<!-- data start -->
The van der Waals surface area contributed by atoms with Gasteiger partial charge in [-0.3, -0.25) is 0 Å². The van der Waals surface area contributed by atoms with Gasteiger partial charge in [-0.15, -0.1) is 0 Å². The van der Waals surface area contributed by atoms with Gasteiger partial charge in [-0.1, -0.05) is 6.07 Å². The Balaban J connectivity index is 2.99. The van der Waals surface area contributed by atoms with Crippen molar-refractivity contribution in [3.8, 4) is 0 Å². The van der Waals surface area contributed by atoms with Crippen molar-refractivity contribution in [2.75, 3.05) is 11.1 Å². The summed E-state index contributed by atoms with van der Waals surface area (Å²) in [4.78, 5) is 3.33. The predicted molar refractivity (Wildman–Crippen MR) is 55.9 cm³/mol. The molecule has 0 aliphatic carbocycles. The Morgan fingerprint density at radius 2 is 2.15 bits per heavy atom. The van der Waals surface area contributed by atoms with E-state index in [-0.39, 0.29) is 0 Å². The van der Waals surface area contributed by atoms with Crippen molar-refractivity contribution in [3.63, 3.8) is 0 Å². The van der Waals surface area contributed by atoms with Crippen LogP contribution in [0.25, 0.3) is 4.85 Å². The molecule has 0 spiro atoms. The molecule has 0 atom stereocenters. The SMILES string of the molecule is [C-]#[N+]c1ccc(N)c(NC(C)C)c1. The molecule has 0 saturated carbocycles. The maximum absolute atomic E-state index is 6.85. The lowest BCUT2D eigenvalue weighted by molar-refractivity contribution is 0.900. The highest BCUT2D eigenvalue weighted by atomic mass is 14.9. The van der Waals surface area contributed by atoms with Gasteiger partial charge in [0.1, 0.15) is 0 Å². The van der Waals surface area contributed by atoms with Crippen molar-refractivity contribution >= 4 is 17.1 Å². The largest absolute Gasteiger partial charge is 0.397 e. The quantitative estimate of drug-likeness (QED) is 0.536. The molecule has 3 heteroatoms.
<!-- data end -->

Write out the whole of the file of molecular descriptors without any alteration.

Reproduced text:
The van der Waals surface area contributed by atoms with Gasteiger partial charge in [-0.3, -0.25) is 0 Å². The van der Waals surface area contributed by atoms with Gasteiger partial charge in [-0.15, -0.1) is 0 Å². The van der Waals surface area contributed by atoms with Gasteiger partial charge in [-0.1, -0.05) is 6.07 Å². The Balaban J connectivity index is 2.99. The van der Waals surface area contributed by atoms with Crippen molar-refractivity contribution in [3.8, 4) is 0 Å². The van der Waals surface area contributed by atoms with Crippen molar-refractivity contribution in [2.75, 3.05) is 11.1 Å². The summed E-state index contributed by atoms with van der Waals surface area (Å²) in [4.78, 5) is 3.33. The predicted molar refractivity (Wildman–Crippen MR) is 55.9 cm³/mol. The molecule has 0 aliphatic carbocycles. The Morgan fingerprint density at radius 2 is 2.15 bits per heavy atom. The van der Waals surface area contributed by atoms with E-state index in [-0.39, 0.29) is 0 Å². The van der Waals surface area contributed by atoms with Crippen molar-refractivity contribution in [3.63, 3.8) is 0 Å². The van der Waals surface area contributed by atoms with Crippen LogP contribution in [0.25, 0.3) is 4.85 Å². The molecule has 0 spiro atoms. The molecule has 0 atom stereocenters. The SMILES string of the molecule is [C-]#[N+]c1ccc(N)c(NC(C)C)c1. The molecule has 0 saturated carbocycles. The maximum absolute atomic E-state index is 6.85. The lowest BCUT2D eigenvalue weighted by molar-refractivity contribution is 0.900. The highest BCUT2D eigenvalue weighted by atomic mass is 14.9. The van der Waals surface area contributed by atoms with Gasteiger partial charge in [0.1, 0.15) is 0 Å². The van der Waals surface area contributed by atoms with Crippen molar-refractivity contribution >= 4 is 17.1 Å². The largest absolute Gasteiger partial charge is 0.397 e. The quantitative estimate of drug-likeness (QED) is 0.536. The molecule has 3 heteroatoms.